Secured Wireless Networks, do they have to be closed?

Discussion in 'General Mac Discussion' started by BeoVir, Nov 15, 2004.

  1. BeoVir macrumors member

    Jun 3, 2004
    Detroit, MI
    The topic of securing a wireless network has come up recently (thread). Do we really need to secure our wireless networks behind an iron curtain of encryption, passwords, and filters?

    Obviously we all have data we wish to protect and obviously there are institutions that we want to stay secure, i.e. banks, but allowing/providing a free and open connection to the internet has many points in its favor. While I'm no expert on societies and information theory I believe that access to infomation and the ability to communicate that infomation to others have been the two main forces in many of our societies greatest cultural changes, i.e. Gutenberg and his printing-press. If we all close down our networks and allow only a select few to access the internet through our payed connections then arn't we doing our communities a disservice? I understand that we pay $50+ dollars a month for broadband for its speed and that we don't want to let "scum" users waste our bandwidth but there must be a way to secure our systems while allowing a "bandwidth-managed" connection to the internet.

    I am just curious as to how the macrumors community feels about this topic and also if anyone has any ideas on how to have a secure network that protects our data and our bandwidth while still providing an open connections for the passerby to get online.
  2. Westside guy macrumors 603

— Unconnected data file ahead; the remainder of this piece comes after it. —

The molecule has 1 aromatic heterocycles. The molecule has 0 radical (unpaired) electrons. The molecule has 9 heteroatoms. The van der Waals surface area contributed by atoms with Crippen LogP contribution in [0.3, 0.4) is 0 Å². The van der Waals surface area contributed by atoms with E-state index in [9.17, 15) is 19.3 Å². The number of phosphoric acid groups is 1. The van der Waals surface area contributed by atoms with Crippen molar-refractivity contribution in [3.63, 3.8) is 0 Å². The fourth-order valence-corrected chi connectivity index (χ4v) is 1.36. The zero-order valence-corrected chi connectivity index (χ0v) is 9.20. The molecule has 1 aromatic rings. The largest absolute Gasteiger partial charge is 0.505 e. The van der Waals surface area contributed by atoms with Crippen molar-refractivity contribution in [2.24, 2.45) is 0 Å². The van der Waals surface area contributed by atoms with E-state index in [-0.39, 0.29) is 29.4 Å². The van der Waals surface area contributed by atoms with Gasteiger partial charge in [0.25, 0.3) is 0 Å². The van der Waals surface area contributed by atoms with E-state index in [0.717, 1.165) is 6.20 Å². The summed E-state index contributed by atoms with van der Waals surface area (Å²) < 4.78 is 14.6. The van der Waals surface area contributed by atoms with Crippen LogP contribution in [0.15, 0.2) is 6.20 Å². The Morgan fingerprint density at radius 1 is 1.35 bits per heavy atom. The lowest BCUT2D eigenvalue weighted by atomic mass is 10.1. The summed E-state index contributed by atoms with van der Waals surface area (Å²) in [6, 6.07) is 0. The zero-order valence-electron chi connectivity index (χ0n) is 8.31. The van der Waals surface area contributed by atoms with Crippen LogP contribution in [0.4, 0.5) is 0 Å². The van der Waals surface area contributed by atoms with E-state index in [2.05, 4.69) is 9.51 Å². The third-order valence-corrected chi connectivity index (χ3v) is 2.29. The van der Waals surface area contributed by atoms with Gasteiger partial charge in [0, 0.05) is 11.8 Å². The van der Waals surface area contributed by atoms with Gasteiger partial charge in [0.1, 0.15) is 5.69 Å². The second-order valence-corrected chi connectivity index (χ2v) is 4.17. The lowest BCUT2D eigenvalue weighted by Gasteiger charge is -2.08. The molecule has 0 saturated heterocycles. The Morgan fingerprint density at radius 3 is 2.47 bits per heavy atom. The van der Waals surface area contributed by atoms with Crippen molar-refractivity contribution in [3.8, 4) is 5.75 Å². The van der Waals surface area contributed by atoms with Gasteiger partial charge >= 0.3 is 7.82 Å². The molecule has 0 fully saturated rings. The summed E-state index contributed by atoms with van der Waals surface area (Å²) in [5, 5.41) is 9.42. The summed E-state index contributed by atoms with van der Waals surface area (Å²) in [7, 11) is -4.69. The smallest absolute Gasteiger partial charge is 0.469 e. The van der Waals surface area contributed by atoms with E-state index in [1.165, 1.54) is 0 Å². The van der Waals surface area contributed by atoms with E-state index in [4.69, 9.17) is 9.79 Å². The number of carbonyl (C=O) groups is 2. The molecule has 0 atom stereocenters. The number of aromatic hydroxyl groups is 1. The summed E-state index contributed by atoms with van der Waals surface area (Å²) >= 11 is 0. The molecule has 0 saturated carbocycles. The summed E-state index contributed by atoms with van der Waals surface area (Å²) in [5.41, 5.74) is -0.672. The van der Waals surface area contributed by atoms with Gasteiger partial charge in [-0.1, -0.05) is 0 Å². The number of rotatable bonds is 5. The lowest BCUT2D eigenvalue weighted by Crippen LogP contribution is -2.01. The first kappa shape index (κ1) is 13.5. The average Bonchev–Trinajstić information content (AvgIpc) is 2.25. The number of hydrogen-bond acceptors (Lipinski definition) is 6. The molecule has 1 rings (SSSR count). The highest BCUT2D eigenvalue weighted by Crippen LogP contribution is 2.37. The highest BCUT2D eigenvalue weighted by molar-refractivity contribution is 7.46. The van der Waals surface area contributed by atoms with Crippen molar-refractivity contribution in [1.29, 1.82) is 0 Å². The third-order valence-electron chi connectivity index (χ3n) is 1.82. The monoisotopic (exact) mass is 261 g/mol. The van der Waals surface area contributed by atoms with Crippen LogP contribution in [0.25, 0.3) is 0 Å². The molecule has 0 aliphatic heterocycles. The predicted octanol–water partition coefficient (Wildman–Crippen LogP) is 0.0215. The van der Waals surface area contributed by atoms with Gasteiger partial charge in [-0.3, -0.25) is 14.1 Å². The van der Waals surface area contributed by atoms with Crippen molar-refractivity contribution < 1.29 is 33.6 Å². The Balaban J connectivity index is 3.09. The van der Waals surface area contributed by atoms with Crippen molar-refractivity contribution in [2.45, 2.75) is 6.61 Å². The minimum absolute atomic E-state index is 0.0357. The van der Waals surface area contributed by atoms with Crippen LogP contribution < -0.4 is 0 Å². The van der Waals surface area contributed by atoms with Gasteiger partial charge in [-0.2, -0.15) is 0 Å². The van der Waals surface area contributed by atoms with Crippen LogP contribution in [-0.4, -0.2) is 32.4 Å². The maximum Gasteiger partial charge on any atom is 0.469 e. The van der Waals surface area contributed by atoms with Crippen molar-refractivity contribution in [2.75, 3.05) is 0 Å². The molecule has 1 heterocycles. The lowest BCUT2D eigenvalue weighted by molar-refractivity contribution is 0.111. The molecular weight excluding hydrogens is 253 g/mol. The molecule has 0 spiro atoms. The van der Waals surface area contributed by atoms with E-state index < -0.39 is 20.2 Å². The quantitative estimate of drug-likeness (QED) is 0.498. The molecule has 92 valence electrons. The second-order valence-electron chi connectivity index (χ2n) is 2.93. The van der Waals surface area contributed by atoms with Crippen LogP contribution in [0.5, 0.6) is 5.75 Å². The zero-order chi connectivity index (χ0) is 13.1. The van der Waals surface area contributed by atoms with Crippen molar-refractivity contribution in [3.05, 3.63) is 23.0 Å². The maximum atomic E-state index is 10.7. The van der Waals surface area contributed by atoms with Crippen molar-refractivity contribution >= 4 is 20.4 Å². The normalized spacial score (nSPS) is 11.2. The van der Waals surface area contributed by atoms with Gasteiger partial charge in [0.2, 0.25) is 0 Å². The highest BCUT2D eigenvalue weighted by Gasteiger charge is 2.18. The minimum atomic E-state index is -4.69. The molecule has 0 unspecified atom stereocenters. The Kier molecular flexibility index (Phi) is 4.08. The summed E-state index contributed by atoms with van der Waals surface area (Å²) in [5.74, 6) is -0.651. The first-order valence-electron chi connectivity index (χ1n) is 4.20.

Westside guy

    Oct 15, 2003
    The soggy side of the Pacific NW
    Methinks your use of the word "secured" in the topic title was rather misleading. :D What you seem to mean is, "how can I leave my access point open without totally screwing over my personal use of the bandwidth?"

    And, as an addendum, you might want to add "How can I leave my access point open while not violating the terms of use agreement I signed when I set up my broadband account?"
  3. Jaz macrumors regular

    Sep 7, 2004
    Sydney, Australia
    As one of the posters in that thread on how to secure the network I am conflicted by your question.

    It is possible to secure the ports while still allowing casual access for web and email. That would achieve the outcome you describe in part. But it's been tried and often fails.

    I guess that open access is a positive and altruistic notion but too often becomes unworkable because of abuse or oversubscription or even neglect. It needs a solid attitude change rather than a technical solution. College campus' are always a good trial for this sort of thing. So far most trials have started wide open but then are gradually locked down because of bad users.

    For me the reason to lockdown is commercial. My company network, while fast and able to easily serve people outside my premises, is for commercial use and as such I don't want ANYONE else on it for privacy and competitive reasons. As such I lock it down with SPI firewalls, Access Control, WPA and strong passwords.

    Open access would be nice, but for now bad users are the problem, and generally a fatal one. It's a sad fact that we now have terms like "wardriving" and "leeches" to describe small but bothersome sections & practices of the tech community.
  4. timnosenzo macrumors 6502a


    Jun 21, 2004
    ct, us
    The sad fact of the matter is that there are a lot of people out there with bad intentions. I don't pretend to be a security expert, so anything I can do to my wireless network to make it more secure and to keep some bored whiz kid from snooping around on my little network I'm going to do. It sucks that we have to worry about that kind of thing, but the possibility exists.

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